Stuffing my hands into my basic jeans (standard Chocolate Society outfit clothes today), I follow close behind; worried I’ll get lost if he turns down a tunnel and leaves me to fend for myself.
“Hurry up,” he calls behind to me and I jog forward until I’m beside him. “Thank you. I’m glad you and your buddy are getting fitter, but you need to step it up a notch.”
I don’t know why Toby is so mean and I think I’d rather not know myself. I hate having him tease me every single day, but lately, his teasing has turned into verbal abuse. 
Keeping my eyes strained on the tunnel floor, I match my pace to his so he has no other reason to insult me. There’s only so much I can take and I’m worried if he doesn’t stop, I’ll snap and attack him.
Part of me thinks that’s perfectly acceptable and I have to push it aside. 

Toby climbs out of the tunnel first and while at the start I’m initially blinded by the light that now pierces the tunnel, my eyes gradually adjust and I can climb the ladder without fear of hitting something.
The opening is in an alley; just like the one I followed him down those few weeks ago. It’s mid afternoon, so the warm sun bounces off the pavement, automatically heating me up immediately. I never realised how damp and dank the tunnels really are until now and I find myself thanking the God for His invention called the sun.
Toby doesn’t give me time to appreciate it, though.
Grabbing my elbow, he pulls me along, almost tripping me into a dumpster. I try to tug myself free, but he only digs in his nails, causing me to bite my lip to stop from crying out. I won’t give him that satisfaction. Besides, he didn’t have to take me. Jackson told me he volunteered to take on of us and I’m just the unlucky one who got stuck with him. He should get over himself, really. If I were Eliza, I’d probably stand my ground and punch him or something, but unfortunately, I’m not that way inclined. If anything, I’ll slap him, but even that’s far off.
When we leave the alley, he has to let me go and I quickly inspect my arm where his nails have dug in. Angry and red, they don’t look like they’ll fade any time soon. I shake my arm a little before rubbing it repeatedly with my other hand to get the blood circulating again.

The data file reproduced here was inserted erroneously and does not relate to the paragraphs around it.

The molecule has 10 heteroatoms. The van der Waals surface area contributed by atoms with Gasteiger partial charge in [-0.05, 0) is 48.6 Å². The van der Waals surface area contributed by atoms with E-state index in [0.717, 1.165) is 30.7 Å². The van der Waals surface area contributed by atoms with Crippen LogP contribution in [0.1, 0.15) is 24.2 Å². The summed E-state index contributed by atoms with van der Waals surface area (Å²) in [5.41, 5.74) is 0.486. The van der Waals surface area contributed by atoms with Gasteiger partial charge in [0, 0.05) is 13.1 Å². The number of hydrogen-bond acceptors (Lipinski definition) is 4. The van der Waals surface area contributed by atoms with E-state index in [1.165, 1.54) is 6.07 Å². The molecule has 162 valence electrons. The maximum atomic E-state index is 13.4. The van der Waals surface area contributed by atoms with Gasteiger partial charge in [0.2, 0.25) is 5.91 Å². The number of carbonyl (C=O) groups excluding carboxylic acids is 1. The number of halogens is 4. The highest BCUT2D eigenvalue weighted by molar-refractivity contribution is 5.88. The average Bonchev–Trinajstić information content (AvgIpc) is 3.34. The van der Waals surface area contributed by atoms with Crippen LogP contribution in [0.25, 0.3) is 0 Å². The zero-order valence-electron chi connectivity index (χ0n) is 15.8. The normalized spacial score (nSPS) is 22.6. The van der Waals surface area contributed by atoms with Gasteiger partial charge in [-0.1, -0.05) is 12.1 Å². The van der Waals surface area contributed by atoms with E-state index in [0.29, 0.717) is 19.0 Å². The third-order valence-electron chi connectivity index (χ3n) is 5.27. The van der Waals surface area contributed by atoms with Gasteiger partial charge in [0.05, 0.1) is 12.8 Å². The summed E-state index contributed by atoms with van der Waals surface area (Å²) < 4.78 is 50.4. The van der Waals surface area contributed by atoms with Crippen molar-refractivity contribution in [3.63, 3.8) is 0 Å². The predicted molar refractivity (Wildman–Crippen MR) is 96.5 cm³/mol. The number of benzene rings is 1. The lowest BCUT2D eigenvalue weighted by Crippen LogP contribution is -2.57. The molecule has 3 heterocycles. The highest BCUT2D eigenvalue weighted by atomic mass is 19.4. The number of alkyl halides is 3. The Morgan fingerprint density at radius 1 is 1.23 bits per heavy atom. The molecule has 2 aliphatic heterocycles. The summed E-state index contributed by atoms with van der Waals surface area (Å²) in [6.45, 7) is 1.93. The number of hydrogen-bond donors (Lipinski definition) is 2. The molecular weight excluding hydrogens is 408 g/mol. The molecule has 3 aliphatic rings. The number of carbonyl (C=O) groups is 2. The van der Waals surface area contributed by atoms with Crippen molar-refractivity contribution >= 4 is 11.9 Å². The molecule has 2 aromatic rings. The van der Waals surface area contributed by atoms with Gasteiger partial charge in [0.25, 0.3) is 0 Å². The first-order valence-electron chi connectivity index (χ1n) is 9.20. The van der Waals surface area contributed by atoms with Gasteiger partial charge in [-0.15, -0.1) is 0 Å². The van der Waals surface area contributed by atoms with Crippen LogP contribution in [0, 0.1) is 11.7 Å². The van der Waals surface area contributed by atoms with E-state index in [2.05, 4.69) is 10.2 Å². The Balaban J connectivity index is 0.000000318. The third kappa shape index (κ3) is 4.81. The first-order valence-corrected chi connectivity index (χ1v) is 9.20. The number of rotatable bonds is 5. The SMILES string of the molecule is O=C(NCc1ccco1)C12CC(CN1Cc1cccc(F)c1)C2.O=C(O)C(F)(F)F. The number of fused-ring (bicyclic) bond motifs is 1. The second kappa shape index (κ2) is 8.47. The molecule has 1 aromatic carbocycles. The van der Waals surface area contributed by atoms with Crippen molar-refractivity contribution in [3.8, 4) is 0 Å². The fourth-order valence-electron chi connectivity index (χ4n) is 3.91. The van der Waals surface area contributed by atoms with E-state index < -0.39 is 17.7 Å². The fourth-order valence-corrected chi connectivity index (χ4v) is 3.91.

Out of the corner of my eye, I see Toby shooting me gazes, but I refuse to meet his gaze. Part of me feels like crying and something tells me if I look at him now, I might just do it as well. 

The shopping centre we go to is on the west end of the Chocolate Society so I don’t even have a hope of looking out for my house. Sure, I like the little rebel camp, but if I could right now, I would run right home into my mother’s arms and she’d comfort me, telling me everything will be okay.
Yes, I’m nineteen, but even adults can cry without being called a baby. 
I feel nervous as the automatic doors slide open and Toby leads me to the trolleys. People nod at us and we nod politely back, but it feels weird. 
No one in my line of vision glows red beside Toby and I and I find myself on high alert as I follow him towards the fresh products. Officials walk passed us, causing me to nearly have a panic attack. Toby rolls his eyes at me and frowns.
“You’re way too obvious. Act normal, would you?”
“Well sorry if I’m worried about being caught. Maybe they too have snitches that let them see people like us. Ever thought of that?”
“They may not need them to spot us with the way you’re acting. Now shut up and get me some carrots.”
I stomp away, searching the different baskets until I finally spot them nestled between the purple beans and asparagus. Since we’re meant to be buying for a family of six, I grab three bags which equates to two carrots per person. 
“What’s with the multiple bags?” Toby eyes them suspiciously as I lower them into the trolley.
“Firstly, you never said how many you wanted. Secondly, I made sure there will be two carrots per person so therefore, it should be enough to feed them in a soup. Problem?”
I feel guilty for sounding so fiery, but Toby barely bats an eye. I wish he would. I want to make him angry. I already do now, but I’d much rather it be on my terms than his.